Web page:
Canadian Jewish Congress

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Canadian Jewish Congress
AbbreviationCJC
Formation1919
Dissolved2011
TypeNon-governmental organization[1]
Legal statusDefunct
Headquarters100 Sparks Street
Ottawa, Ontario, Canada
Official language
English, French, Yiddish
Parent organization
Canadian Council for Israel and Jewish Advocacy (2007–2011)
AffiliationsWorld Jewish Congress

The Canadian Jewish Congress (French: Congrès juif canadien, Yiddish: קאנאדער ײִדישער קאָנגרעס‎, Hebrew: הקונגרס היהודי הקנדי‎) was, for more than ninety years, the main advocacy group for the Jewish community in Canada. Regarded by many as the "Parliament of Canadian Jewry," the Congress was at the forefront of the struggle for human rights, equality, immigration reform and civil rights in Canada.[2]

The organization disbanded in July 2011 following a reorganization of the Centre for Israel and Jewish Affairs, of which the CJA became a subsidiary in 2007.[3]

History[edit]

Founding and early history[edit]

Jewish calendar for the Canadian Armed Forces in World War II, published by the Canadian Jewish Congress

The immediate predecessor to the CJC was formed in 1915 by the Montreal chapter of Poalei Zion, a working class Labour Zionist organization. They were soon joined by thirteen other organizations, mostly other chapters of Poalei Zion and the Arbeiter Ring, in forming the Canadian Jewish Alliance. The organization, composed of elected officials, set out to represent all of Canadian Jewry on its major political, national and international affairs. It also aimed to respond to problems arising from the First World War, specifically the oppression of Jews overseas, the immigration of Jewish refugees, and Britain's promises to create a Jewish state.[4][5]

In 1919, over 25,000 Jews from across Canada voted for delegates to the first convention of the CJC held in Montreal that March. Diverse groups including the Canadian Federation of Zionist Societies, Poalei Zion, Mizrachi, and the Arbeiter Ring were present at the convention. While there, they were addressed by the Solicitor General of Canada, and were entertained at Montreal City Hall, where a large Zionist flag was draped over the Mayor's chair. The main decision at that meeting was the founding of the Jewish Immigrant Aid Society to assist Jewish settlers and refugees in Canada. They also passed motions expressing the Jewish community's loyalty to Canada and others declaring their support for the Balfour Declaration. The convention elected Lyon Cohen, former President of the Montreal Clothing Manufacturers Union, as their President.

Despite this auspicious start, the CJC fell into abeyance and was inactive until 1934, due to lack of leadership and funding.[5] With the rise in anti-Semitism and restricted immigration policies in the 1930s, the CJC re-convened in 1934 and held the Congress' second plenum in Toronto in January. Cohen's friend and close colleague, Samuel William Jacobs, a prominent Jewish leader and Member of Parliament, became the revived Congress' first president.[6]

In 1938, the Canadian Jewish Congress partnered with B'nai Brith Canada to create the Joint Public Relations Committee, with the goal of developing a strategy to combat discrimination and find allies within other minority groups.[7]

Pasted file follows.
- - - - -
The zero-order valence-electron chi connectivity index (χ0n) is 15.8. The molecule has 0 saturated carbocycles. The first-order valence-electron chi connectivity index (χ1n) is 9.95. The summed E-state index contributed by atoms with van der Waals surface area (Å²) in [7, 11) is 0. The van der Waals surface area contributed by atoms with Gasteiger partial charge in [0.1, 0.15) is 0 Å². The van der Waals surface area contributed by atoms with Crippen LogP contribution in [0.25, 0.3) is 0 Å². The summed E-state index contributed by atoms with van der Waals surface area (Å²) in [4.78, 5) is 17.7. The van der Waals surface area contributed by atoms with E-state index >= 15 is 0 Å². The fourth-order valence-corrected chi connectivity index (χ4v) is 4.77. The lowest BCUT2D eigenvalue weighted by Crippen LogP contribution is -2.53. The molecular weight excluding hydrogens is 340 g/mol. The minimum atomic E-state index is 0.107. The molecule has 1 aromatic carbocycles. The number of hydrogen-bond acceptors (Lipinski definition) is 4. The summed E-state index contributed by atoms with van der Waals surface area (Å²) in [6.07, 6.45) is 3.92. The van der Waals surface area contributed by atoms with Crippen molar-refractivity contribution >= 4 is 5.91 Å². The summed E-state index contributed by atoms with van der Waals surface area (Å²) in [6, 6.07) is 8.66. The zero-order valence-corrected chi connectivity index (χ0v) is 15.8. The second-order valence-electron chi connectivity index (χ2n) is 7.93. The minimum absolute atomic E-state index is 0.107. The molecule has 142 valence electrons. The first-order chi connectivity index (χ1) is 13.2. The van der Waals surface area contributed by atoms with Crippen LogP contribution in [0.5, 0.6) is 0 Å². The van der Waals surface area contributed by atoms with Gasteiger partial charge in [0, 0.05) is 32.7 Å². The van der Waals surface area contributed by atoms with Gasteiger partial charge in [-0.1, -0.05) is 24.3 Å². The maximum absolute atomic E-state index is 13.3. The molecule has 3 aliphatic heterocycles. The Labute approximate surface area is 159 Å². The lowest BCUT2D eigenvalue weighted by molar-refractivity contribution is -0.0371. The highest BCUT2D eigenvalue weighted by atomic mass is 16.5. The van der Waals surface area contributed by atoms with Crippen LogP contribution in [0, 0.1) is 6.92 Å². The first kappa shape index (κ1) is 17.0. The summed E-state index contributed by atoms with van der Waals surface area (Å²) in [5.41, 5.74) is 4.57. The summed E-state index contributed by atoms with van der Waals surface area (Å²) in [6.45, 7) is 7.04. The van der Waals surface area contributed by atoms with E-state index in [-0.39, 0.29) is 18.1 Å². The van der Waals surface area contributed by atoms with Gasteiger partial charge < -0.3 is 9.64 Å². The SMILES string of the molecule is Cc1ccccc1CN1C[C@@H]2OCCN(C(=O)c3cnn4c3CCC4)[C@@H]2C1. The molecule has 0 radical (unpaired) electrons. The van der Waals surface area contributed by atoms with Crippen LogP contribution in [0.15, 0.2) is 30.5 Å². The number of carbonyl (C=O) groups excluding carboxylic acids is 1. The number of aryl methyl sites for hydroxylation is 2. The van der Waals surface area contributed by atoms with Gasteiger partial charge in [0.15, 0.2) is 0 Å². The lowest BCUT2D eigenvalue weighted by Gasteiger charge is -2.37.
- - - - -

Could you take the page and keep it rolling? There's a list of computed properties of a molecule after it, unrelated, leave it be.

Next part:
Post–World War II[edit]

Meeting of the Canadian Jewish Congress in 1946

The CJC was active before and during World War II in lobbying the government (with limited success) to open the borders to Jewish refugees fleeing Europe.[8] After the war, over 1,100 child Holocaust survivors immigrated to Canada in the War Orphans Project, a refugee resettlement program administered by the CJC.[9] The CJC also organized relief aid for Holocaust survivors who were being detained in Displaced Persons camps. Along with the efforts of Senator Arthur Roebuck and Rabbi Avraham Aharon Price, the CJC helped obtain the release of young, Jewish refugees from internment camps, bringing them to study in Toronto.

The Congress' dominant figure from 1939 to 1962 was its president, Samuel Bronfman who was elected president following Jacobs' death in 1938. During the Cold War at Bronfman's urging, the CJC expelled the United Jewish Peoples' Order and other "left-leaning" Jewish organizations in 1951. At the time, the UJPO was one of the largest Jewish fraternal organizations in Canada. It would not be readmitted to the CJC until 1995.[10]

In 1967, the CJC gifted approximately 7,000 volumes of rare Judaica to the National Library on behalf of the Canadian Jewish community in honour of the Canadian Centennial.[11]

During the war between Israel and Lebanon in 1982, former Prime Minister Joe Clark issued a public rebuke to the CJC at its annual policy convention for its stance of unconditionally supporting the State of Israel in that war. During the speech, Clark was interrupted with heckles from the crowd and approximately 50 people left the room in protest. Near the end of his remarks, the audience began to sing Hatikvah, the Israeli national anthem.[12]

One of the initiatives sponsored by the CJC was the International Jewish Correspondence, founded in 1978, whose goal was to link Jews around the world as pen-pals.[13] With the rise of the internet in the 1990s, IJC became less active and had folded by 2002. The organization also provided addresses for Jews living in Arab and Soviet Bloc countries as well as Jewish prisoners who were put in contact with others in the same situation. Jewish people from nearly 20 countries participated in the initiative, including those with declining Jewish populations such as Estonia, Morocco and Zimbabwe.[14][15]